USA v. Monahan
- Summarized by Guy Moss , Riemer & Braunstein LLP
- 9 years 6 months ago
- United States Bankruptcy Appellate Panel for the First Circuit, No. MB 12084 (Sept. 19, 2013)
- Reversing the ruling of the bankruptcy court, the BAP determined that confirmation of a Chapter 13 plan (the "Plan") which fails to address the payment of post-petition interest on non-dischargeable priority tax debt does not deprive the IRS of the right to pursue such interest after entry of the discharge order, despite the lack of any objection by the IRS at any prior time in the case. The opinion is based on the following principles: (i) based on sec. 502, allowed unsecured claims do not include post-petition interest; (ii) absent one exception not present here, a Chapter 13 plan can only provide for allowed claims; (iii) based on sec. 1328, the ultimate discharge only affects debts provided for by the plan, subject to an exception for taxes made non-dischargeable under sec. 507(a)(8)(C), relevant here; (iv) based on Bruning v. United States, 376 U.S. 358 (1964), a debtor remains personally liable for any unpaid portion of a non-dischargeable tax claim, including the post-petition interest that could not have been part of the allowed claim; and, (v) while United Student Aid Funds, Inc. v. Espinosa, 599 U.S. 260 (2010) ("Espinosa"), does hold that the IRS would have been bound by a plan that explicitly sought to discharge the post-petition interest, even if in violation of the Code, had it received adequate notice and not objected, the Plan here did not provide for that result upon completion of the plan payments.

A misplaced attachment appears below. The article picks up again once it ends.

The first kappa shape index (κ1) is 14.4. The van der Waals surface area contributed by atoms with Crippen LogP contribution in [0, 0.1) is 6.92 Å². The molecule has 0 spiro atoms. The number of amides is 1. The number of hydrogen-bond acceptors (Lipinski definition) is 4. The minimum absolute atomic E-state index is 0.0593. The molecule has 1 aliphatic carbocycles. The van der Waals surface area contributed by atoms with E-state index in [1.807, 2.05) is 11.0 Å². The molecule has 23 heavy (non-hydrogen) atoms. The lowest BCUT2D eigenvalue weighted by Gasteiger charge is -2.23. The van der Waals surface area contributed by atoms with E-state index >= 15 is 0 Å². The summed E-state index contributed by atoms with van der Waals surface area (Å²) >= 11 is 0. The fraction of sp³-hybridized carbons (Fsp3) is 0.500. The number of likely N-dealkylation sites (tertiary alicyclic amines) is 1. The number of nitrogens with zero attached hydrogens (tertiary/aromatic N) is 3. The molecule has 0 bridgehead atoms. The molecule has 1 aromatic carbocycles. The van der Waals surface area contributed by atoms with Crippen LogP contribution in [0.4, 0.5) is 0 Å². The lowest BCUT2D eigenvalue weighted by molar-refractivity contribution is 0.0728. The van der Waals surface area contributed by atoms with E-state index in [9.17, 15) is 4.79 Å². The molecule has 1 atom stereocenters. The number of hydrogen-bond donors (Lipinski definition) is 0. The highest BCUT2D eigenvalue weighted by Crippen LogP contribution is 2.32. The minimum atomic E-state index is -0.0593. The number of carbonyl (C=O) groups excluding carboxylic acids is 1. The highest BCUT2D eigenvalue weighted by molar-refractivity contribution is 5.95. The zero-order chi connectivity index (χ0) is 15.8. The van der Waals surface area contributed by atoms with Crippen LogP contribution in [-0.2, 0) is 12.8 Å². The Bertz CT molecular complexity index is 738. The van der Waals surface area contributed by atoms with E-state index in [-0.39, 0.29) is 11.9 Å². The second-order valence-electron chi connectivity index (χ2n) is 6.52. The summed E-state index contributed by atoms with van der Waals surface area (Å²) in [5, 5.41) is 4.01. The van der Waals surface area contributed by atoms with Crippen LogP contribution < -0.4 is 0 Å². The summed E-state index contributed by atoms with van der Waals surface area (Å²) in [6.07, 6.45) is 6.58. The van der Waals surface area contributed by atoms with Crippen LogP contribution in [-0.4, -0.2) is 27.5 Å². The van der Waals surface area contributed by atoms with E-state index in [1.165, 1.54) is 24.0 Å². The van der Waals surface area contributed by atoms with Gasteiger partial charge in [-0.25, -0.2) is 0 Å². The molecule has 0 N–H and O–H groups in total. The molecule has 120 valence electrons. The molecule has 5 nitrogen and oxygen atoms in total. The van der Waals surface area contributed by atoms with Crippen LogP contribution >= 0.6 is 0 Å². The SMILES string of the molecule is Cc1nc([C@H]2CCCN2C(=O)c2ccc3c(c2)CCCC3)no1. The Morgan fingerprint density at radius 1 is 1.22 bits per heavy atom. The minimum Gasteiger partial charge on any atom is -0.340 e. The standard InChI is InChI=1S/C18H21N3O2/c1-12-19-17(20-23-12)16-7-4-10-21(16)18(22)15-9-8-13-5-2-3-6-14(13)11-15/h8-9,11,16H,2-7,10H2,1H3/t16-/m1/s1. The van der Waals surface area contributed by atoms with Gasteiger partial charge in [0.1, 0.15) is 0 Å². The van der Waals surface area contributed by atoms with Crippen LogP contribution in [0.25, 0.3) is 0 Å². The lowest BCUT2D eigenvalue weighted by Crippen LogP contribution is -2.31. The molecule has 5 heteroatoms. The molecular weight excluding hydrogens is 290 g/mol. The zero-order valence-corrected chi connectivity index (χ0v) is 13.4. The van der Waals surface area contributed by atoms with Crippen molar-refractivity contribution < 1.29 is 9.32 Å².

- Procedural context:
- Appeal from the United States Bankruptcy Court for the District of Massachusetts of an order granting a Chapter 13 debtor's motion for determination of a violation of the discharge injunction and request for protective order (the "Determination Motion").
- The Debtor filed a Chapter 13 case and achieved, without objection, confirmation of the Plan, which proposed payment of certain pre-petition non-dischargeable tax liability (the "Tax Debt") in full over the life of the Plan. The Plan did not address post-petition interest in any way. After full payment, the Debtor obtained a discharge order without objection, following which the IRS sent her levy notices, seeking post-petition interest on the Tax Debt. In response, the Debtor filed the Determination Motion, contending that the IRS was bound by the confirmation order and could collect nothing further. The bankruptcy judge allowed the motion, stating that the IRS got what it had asked for in its proof of claim and was bound by fundamental fairness and the Espinosa case. The IRS appealed.
- Haines, Deasy and Godoy
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